Two Palm Coast readers say government spending is hurting residents

An argument for affordable housing — and for budget restraint in Flagler County.

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  • | 2:44 p.m. November 27, 2018
  • Palm Coast Observer
  • Opinion
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I am someone who needs affordable housing

Dear Editor:

I am responding to some of the more cruel letters regarding affordable housing. I am a 75-year-old disabled lady living on Social Security. I am being thrown out of my rental home because the owners want me to pay them $335 more a month, and I simply cannot do that.  

I worked for 50 years and never went on the dole. Now, because of circumstances beyond my control, I will soon be homeless — because there is not enough affordable housing in Palm Coast. And what there is has a six- to eight-month waiting list. That won't help me since I have to be out by the end of the year.

The cost of rentals has risen 35% in the last few years. My Social Security went up by 2.8%. Obviously, I cannot afford the outrageous cost of rentals now. Nor the outrageous cost of water, which is being increased by 21% — for no other reason than they can. Incredible.

So those of you who are safely ensconced in your nice warm little homes, don't look down on those of us who worked all of our lives and then, through no fault of our own, find ourselves being victimized by a housing industry that will soon collapse under its own bloat — as it did in the not-so-distant past. 

Charlotte Smith 

Palm Coast


Who are we trying to impress with government spending?

Dear Editor:

Our gasoline is always 20 to 29 cents higher per gallon than surrounding areas. Where is all this tax money going? (See Editor’s Note.)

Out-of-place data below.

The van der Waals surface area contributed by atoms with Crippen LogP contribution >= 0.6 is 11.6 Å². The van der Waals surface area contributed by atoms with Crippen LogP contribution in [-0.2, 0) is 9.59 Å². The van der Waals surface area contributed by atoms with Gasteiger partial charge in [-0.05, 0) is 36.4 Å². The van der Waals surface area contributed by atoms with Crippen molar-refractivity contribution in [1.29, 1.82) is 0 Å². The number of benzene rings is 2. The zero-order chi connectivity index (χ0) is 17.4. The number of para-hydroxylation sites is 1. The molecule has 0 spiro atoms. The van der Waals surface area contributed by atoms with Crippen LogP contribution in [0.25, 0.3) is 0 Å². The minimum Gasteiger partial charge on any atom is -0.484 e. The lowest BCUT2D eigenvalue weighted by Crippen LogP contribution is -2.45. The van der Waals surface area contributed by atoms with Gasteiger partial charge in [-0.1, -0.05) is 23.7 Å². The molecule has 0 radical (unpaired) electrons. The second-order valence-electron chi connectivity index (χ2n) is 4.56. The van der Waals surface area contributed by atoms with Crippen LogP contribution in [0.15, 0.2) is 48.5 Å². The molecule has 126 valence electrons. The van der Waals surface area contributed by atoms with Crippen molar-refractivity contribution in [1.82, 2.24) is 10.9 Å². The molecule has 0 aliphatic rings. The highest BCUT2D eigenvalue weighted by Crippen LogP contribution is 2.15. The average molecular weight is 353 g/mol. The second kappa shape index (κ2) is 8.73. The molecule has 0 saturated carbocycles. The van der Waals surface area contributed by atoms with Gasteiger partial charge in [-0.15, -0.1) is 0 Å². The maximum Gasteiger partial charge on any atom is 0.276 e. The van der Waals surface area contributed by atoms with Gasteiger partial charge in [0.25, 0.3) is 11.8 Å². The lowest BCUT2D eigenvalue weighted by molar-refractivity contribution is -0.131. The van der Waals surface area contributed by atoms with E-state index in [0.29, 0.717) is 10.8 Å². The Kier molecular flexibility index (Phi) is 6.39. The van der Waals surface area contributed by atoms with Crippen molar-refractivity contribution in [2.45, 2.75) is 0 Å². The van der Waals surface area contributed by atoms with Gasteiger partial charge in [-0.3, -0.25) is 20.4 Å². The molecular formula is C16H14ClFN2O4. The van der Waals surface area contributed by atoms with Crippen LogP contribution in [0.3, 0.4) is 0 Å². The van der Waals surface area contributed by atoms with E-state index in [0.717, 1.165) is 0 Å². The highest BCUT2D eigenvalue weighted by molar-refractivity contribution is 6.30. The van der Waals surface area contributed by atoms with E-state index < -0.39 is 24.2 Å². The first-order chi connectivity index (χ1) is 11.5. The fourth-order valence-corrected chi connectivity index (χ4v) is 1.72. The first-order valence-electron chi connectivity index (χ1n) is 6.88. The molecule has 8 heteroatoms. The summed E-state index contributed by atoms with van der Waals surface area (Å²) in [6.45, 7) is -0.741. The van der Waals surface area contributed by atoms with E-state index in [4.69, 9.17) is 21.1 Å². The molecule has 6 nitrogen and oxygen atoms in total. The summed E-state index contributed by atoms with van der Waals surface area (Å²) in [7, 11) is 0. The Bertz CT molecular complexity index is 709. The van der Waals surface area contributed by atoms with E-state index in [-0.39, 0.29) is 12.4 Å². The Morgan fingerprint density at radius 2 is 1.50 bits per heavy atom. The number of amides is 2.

The city of Palm Coast wants a $22 million service center for street and parks folks in Public Works. Having been a U.S. Army transportation officer, I can say $4 million will get you a great motor pool. Don’t air condition the vehicle bays and keep office space to a workable bare minimum. No fluff is required to service and maintain vehicles. Do not build another palace.

Who are we trying to impress?

Most Palm Coast/Flagler County taxpayers are retired and on a fixed income. My property taxes with combination of increasing property values and the confusing game with the millage rate (this is a great scam) have gone up 10% in dollars each year for the last three years. My fixed income has gone up nothing close to that.

To the Flagler County Commission: How long has it been since you have said no to a budget increase? Or had a true hard-numbers budget review? With all the money being spent on software and technology, we should see some personnel cutbacks soon. Is not the spending of money on IT projects to reduce work force? It is in private industry.

I just feel as a taxpayer that I am not getting my money’s worth. Instead of management of physical assets, they just keep going to the taxpayer well to get more.

Charles Hayes

Palm Coast

Editor’s Note: The cost of a gallon of gas is complicated. Taxes are not a major factor in the discrepancy of cost from one county to another, according to 2017 data from the state’s Office of Economic and Demographic Research, which says a gallon of gasoline included 50.2 cents of taxes in Flagler County, comprising federal, state and county taxes. By comparison, a gallon included 55.2 cents in taxes in Volusia and Putnam counties; 49.2 cents in St. Johns County.


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